Today is the day we begin to say the traditional St. Andrew Christmas preparatory prayer. Fifteen times a day, every day, from now until Christmas—and it becomes woven into our spirits. This prayer truly is my favorite Christmas preparation. When I first began the tradition, it was mine alone. I said it by myself, quietly, late at night. Then, we began to say it as a family. The year I was on bedrest, I got the bright idea to research where to get medals and pretty purple beads and I made everyone chaplets so that the counting would be more efficient. Some families, print little cards with the prayer on it and place them all over the house as reminders to say it; they don’t say 15 all at once. Fifteen is not a magic number; there’s no spell cast here. Instead, there is the gentle repetition of meditation, placing oneself squarely in the Gospel moment.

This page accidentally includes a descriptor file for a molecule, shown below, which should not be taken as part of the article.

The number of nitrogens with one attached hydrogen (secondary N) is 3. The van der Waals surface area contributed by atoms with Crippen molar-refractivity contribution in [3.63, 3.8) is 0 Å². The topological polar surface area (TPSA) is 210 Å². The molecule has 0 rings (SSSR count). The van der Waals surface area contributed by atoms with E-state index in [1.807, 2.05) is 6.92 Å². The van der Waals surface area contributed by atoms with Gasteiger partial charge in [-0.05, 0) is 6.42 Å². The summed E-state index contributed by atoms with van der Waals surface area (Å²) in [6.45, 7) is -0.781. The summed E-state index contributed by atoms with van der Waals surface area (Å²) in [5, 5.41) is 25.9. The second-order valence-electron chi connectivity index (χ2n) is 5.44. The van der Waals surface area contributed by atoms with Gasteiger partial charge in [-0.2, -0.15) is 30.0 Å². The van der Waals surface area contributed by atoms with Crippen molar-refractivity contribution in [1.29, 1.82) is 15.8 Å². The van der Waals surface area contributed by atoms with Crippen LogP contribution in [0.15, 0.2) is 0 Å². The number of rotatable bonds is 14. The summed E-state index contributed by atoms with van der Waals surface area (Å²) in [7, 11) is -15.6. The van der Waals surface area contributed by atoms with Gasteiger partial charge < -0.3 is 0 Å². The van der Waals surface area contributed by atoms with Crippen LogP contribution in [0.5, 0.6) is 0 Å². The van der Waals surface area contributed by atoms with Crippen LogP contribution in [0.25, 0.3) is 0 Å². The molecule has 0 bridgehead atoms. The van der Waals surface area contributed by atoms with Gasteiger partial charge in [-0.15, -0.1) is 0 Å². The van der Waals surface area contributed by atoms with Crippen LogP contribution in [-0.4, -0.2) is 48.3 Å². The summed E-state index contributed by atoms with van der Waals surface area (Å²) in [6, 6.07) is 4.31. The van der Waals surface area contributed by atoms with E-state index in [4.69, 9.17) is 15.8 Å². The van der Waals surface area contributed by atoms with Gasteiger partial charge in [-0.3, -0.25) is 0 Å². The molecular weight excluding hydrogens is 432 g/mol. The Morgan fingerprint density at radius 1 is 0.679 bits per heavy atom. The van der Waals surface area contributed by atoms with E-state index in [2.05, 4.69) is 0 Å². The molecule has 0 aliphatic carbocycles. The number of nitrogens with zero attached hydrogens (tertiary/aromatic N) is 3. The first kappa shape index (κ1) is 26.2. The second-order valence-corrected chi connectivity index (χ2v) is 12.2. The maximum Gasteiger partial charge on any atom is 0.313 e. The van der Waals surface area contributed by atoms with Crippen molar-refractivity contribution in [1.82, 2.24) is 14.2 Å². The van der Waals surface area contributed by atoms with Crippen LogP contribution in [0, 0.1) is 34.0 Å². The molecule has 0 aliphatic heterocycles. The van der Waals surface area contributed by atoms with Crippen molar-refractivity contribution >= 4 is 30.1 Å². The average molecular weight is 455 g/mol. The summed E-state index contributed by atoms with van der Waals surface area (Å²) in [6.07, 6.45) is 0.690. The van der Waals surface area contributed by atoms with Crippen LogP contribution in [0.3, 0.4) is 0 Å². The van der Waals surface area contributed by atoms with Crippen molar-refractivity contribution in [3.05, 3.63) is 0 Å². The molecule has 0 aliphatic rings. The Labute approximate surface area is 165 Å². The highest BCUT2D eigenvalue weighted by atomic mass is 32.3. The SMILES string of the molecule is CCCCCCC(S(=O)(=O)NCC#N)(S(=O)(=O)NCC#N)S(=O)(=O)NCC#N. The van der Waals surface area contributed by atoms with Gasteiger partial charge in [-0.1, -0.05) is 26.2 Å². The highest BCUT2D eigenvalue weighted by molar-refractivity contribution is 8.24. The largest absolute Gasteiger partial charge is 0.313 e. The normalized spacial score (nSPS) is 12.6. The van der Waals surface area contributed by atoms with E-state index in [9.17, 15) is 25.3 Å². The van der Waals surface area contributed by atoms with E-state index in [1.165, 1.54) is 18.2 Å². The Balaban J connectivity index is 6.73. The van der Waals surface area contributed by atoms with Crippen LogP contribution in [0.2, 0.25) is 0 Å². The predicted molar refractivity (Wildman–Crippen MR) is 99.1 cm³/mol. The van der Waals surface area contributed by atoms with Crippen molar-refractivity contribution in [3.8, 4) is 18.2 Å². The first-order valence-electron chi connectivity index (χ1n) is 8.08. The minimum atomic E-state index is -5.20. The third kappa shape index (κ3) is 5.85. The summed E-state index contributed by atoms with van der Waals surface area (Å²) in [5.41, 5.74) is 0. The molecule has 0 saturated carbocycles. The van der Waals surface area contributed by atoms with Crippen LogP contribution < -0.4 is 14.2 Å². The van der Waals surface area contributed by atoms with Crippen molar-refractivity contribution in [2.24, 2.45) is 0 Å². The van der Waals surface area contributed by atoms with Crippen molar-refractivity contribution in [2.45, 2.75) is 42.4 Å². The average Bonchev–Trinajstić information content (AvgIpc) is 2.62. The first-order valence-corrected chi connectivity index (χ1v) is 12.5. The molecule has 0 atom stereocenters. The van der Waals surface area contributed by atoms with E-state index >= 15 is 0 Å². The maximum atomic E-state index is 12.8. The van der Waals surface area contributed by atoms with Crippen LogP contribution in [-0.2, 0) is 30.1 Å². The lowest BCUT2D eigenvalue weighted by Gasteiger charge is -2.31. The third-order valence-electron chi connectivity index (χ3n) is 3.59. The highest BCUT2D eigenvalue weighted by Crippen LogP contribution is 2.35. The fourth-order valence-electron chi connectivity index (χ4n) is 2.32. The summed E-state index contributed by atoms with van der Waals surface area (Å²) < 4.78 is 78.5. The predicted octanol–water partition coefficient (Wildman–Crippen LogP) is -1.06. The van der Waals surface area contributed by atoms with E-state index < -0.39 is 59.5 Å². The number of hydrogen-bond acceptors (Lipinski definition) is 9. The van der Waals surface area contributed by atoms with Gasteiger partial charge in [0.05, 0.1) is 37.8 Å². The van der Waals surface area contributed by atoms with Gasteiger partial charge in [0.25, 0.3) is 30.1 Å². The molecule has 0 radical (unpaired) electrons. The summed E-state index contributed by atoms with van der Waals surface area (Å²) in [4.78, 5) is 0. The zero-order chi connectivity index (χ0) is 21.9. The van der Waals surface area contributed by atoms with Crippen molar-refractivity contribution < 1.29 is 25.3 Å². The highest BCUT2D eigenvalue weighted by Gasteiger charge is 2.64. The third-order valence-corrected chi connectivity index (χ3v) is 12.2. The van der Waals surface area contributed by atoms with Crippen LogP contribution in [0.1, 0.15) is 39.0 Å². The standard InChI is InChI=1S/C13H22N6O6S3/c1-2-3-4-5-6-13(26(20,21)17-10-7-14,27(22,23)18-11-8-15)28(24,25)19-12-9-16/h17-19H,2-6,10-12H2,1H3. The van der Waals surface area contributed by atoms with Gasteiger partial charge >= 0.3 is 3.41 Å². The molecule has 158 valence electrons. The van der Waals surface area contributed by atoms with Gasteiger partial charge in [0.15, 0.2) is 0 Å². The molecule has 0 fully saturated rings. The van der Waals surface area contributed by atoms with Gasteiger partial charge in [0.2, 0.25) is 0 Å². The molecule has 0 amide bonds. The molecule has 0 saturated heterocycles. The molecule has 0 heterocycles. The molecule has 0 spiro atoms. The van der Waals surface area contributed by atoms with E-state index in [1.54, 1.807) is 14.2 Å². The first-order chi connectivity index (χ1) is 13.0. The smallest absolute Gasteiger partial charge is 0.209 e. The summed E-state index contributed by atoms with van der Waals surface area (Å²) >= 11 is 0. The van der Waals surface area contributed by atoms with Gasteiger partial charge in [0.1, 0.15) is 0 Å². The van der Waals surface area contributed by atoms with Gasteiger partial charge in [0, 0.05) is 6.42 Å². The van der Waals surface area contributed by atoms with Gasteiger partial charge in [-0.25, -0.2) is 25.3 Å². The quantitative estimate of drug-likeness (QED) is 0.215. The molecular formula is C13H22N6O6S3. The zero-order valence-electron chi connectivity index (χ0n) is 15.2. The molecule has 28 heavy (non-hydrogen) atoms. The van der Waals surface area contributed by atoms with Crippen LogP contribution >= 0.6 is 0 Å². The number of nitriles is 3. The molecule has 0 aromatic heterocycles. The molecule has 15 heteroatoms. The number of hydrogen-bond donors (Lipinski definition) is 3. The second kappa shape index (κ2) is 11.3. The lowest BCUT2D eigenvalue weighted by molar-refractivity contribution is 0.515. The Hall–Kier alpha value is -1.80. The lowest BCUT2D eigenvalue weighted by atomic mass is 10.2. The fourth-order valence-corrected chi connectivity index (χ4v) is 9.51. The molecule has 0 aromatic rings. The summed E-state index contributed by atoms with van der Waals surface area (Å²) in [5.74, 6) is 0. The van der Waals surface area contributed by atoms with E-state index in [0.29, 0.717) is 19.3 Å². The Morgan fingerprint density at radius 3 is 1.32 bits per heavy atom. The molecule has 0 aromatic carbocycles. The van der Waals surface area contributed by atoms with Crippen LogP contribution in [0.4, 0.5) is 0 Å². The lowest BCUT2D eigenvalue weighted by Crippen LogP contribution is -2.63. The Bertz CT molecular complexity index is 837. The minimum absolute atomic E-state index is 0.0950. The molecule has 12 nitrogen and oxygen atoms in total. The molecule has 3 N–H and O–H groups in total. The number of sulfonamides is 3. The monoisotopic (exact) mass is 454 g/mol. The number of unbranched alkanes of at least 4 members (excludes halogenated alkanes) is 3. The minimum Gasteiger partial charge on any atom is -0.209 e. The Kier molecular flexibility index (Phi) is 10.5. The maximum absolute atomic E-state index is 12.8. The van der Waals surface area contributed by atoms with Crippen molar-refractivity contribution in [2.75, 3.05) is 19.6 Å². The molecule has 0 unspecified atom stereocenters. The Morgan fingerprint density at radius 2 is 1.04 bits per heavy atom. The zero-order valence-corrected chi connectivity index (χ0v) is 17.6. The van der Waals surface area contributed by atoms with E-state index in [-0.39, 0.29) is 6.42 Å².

A beautiful, lyrical prayer, (sometimes prayed a bit hurriedly before succumbing to utter exhaustion at night) takes on a familiar, contemplative cadence as the weeks progress. We learn the prayer well and its message is begins to seep into our bones:
“Hail and blessed be the hour and moment in which the son of God was born of the most pure Virgin Mary, at midnight, in Bethlehem, in the piercing cold. In that hour vouchsafe, O my God! To hear my prayer and grant my desires, through the merits of Our Savior Jesus Christ, and of His blessed Mother. Amen.”
This prayer and most novena prayers allow us to state our intentions, to beg for favors, to ask God to grant our desires. But I have noticed, as I have prayed the prayer, that in the time from the beginning of the devotion until the time near the completion, the focus shifts from the desire to the rest of the prayer. Over time, with repetition, my gaze is taken from what I want or think I need (however good and holy that might be) to who He is and how He lives in me.